The BJP dispatched defence minister Nirmala Sitharaman at least thrice to strike up a conversation with fishermen in the coastal regions and familiarise them with the BJP’s schemes. She’s visited Vizhinjam and Poonthura often, speaking to the fisherfolk in Tamil, enquiring if the Vishwakarma benefits have been accrued in time. The Pradhan Mantri Vishwakarma Yojana or Scheme is a central sector scheme launched by the Ministry of Micro, Small, and Medium Enterprises to provide holistic and end-to-end support to artisans by providing access to credit, skill training, and market linkage support to help artisans access more opportunities for growth.

After the cyclone last December BJP state president Annamalai toured Rameshwaram and Kanniyakumari where many Christian and Dalit fishermen live and depend on the sea for their survival. Annamalai travelled in their boats, supped with them at sea, and returned promising an audience with senior ministers in Delhi. It was Nirmala Sitharaman again who promised aid and a few visits to pacify a seething crowd that was beset with many problems including that of Chinese and Lankan trawlers in Indian seas netting the best catch.

“The BJP has improved its narrative. In 2019, there was no message for the OBCs that the AIADMK and BJP alliance represented. But now, the party has shed its image as an untouchable,” said Sri Kumar, a political commentator from Tamil Nadu. According to Sri Kumar, the BJP has achieved caste harmony. This means that if one community is supportive of the BJP, the others do not resent it. This is the beginning of a change of heart, Sri Kumar added. Unlike their former friend Edappadi Palaniswami (EPS), general secretary and leader of the AIADMK who antagonised certain dominant communities, the BJP has been careful.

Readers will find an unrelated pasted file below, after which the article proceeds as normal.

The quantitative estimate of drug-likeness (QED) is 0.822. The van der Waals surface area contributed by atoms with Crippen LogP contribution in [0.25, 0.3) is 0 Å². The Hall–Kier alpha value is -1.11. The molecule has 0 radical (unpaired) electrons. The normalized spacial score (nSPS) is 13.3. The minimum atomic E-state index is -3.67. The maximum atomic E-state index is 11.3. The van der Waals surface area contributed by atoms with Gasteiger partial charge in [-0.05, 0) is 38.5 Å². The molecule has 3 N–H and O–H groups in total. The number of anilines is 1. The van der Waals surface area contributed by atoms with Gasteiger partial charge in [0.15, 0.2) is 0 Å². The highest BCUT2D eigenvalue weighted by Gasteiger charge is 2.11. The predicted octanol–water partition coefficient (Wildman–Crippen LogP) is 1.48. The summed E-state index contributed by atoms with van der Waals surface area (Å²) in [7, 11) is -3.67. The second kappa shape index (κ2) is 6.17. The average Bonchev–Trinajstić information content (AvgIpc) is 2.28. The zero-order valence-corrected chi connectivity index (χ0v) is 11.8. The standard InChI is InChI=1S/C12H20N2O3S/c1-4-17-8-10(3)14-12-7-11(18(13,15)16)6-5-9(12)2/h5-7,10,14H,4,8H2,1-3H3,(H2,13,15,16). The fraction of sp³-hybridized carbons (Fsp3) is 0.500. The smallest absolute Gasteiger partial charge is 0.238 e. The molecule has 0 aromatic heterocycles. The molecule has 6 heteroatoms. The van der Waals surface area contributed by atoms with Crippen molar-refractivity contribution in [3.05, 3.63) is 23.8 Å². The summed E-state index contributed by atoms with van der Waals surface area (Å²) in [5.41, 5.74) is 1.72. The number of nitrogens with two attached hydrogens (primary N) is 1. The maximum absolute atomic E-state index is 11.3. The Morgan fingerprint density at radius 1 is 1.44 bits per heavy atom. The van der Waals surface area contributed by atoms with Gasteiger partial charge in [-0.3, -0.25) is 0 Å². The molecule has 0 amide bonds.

After party supremo J Jayalalitha died in 2016, EPS pushed V Sasikala and her nephew TTV Dinakaran away from the party. They’re both Mukulathors and their voice matters in southern Tamil Nadu. When he ousted former chief minister and his bete noir O Panneerselvam by gaining control over the party, its symbol, and the AIADMK headquarters in Chennai, the Thevar community that Panneerselvam belongs to was supposedly offended and protested in the general body meetings. It is these votes that the BJP is now looking to corner. Theni, Dharmapuri, Ramanathapuram, Coimbatore, Vellore, and Tirunelveli are where these castes matter. A good performance means grossing more than 10% of Mukulathor - Thevar - Vanniyar votes. “Doing little the BJP has been able to achieve quite a lot by getting their social engineering math right. But for victory, the candidate should be equally strong,” Sri Kumar said.

This is perhaps the party’s biggest drawback in the southern states where its presence and electoral power have been imperceptible.

Tamil Nadu goes to polls in the first phase on April 19, and Kerala goes to polls on April 26. How the backward communities, SCs, and STs vote would not only determine the party’s tally but also have an impact on the 2026 assembly elections when the electorate in both states will vote to elect a new chief minister.

Deepika Amirapu is a freelance journalist based in Hyderabad. Each week, Southern Lights examines the big story from one of the five states of South India.